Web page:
As the sheer amount of data and the number of sources generating and collecting information continue to increase, new opportunities are emerging for savvy health care organizations to harness analytics in ways that can improve both outcomes for patients and the experience of receiving care.
IDC, in fact, projected that the amount of information will expand at a compound annual growth rate of 23 percent between 2021-2025.1 While that statistic encompasses all industries, the firm also projects that data accumulation in health care will surpass all other industries as soon as 2025.2
“The explosion of data — and in particular social determinants of health data, clinical data, genomic data — has fundamentally transformed how we view the world,” said Tushar Mehrotra, Senior Vice President of Analytics, Optum.
Mehrotra led a discussion at the 2022 Health Evolution Summit, Data and analytics: Unlocking the potential to realize improved care experiences and outcomes, that included Michael Jefferies, VP & CIO, Boulder Community Health and Garry Choy, MD, SVP & Deputy Chief Medical Officer, Clinical Modernization & Transformation, UnitedHealth Group.
The executives discussed what it takes to realize the power of data and analytics, including the following tactics:
- Transitioning from retrospective to prescriptive analytics
- Harmonizing siloed data
- Driving toward value-based care
- Applying academic rigor to Artificial Intelligence and Machine Learning
- Focusing on talent retention and culture
Transitioning from retrospective to prescriptive analytics
As the volume of data continues to grow and analytics tools become more sophisticated with artificial intelligence capabilities and machine learning algorithms, IDC also predicted that organizations around the world would invest 10 percent more in analytics in 2021 than in 2020.3
While organizations such as Boulder Community Health have become good at retrospective analytics, particularly focused on financials, Jefferies said that the next phase is to take a more predictive and prescriptive approach, such as creating clinical dashboards to guide clinicians in real time.
“We’re building on what we’ve been able to do historically to look back at our operations to now glean insights into the future,” Jefferies said. He pointed to being able to predict injuries common during a spring break week in April or adverse events resulting from days of lower air quality as indicators that patients are likely to be coming into the hospital as examples. Being able to predict those events, in turn, enables the executive team to staff accordingly as well.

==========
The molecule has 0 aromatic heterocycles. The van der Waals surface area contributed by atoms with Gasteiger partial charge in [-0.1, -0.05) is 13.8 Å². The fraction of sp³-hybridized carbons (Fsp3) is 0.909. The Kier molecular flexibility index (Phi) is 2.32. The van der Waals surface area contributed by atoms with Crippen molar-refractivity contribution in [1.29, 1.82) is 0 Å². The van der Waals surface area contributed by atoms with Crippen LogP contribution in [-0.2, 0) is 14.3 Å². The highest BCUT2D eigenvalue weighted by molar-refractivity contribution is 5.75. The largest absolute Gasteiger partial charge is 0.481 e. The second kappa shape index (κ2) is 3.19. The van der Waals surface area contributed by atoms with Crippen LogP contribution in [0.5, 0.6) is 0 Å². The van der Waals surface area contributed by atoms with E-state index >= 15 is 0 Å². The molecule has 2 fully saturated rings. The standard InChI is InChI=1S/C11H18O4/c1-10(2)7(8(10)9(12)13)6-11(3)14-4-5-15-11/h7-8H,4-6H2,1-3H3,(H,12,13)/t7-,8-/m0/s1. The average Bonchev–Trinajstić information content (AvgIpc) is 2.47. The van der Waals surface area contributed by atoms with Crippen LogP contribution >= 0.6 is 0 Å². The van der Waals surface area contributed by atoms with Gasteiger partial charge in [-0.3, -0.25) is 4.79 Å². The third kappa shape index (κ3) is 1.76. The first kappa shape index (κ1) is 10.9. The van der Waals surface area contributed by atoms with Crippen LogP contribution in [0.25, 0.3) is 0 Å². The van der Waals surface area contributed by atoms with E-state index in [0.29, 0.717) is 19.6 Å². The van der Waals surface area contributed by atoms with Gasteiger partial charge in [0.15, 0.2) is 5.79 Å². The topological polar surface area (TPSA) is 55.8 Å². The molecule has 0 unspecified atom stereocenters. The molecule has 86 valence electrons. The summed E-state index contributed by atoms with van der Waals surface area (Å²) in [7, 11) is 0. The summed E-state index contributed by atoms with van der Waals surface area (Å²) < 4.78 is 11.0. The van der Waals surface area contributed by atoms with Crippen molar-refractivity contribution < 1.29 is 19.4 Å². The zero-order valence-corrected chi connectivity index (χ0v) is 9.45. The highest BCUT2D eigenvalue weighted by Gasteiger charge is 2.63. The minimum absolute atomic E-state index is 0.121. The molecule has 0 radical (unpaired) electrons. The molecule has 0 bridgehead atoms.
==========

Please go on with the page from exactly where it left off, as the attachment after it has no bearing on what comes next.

In addition to the point of care, predictive analytics and technologies like AI can be used at the system level to surface information that enables clinicians to make proactive clinical decisions that reduces and prevents low-value care events, Choy said.
“That translates broad system-level data set down to individuals in clinic room situations,” Choy said. “There are a lot of opportunities.”
Successfully transitioning to prescriptive analytics will also mean changing mindsets, if not the organization’s culture, Mehrotra noted.
Harmonizing siloed data
New research reveals that 97 percent of health care executives are investing to address interoperability and 75 percent are aware that their organization will need clean data in critical systems, yet 42 percent said their data is siloed and highly fragmented.4
To effectively make the transition from retrospective analytics to predictive and prescriptive, organizations will need to ensure that multiple data types are available across various systems. Harmonizing data, in fact, is what Jefferies described as the biggest pain point right now.
Consider the various types of data. Patient data is in the EHR, which is straightforward enough, but combining it with staffing data, financial and supply chain data in an Enterprise Resource Planning system or general ledger and integrating those sources becomes complex very quickly.
“That’s where the real insights are,” Jefferies said. “Because then you can understand the acuity of your patients alongside staffing data to understand where you might be over or understaffed and compare clinical outcomes with costs.”
Choy said that harmonizing data also enables the organization to improve the experience for patients by putting them at the center of everything UnitedHealth Group does.
“We’re continuing to advance how we have more convenient, accessible care that makes sense for the patient as a consumer. We also have to think of the provider as a consumer because we have businesses across the health care ecosystem serving millions of people who have a responsibility to use data,” Choy said.
Enabling data access across multiple settings and organizations will demand new levels of interoperability to converge internal and external data sources.
“Interoperability is extremely high value. It doesn’t mean you can’t be focused on machine learning and AI, but interoperability is an important place to focus,” Jefferies said.
Driving toward value-based care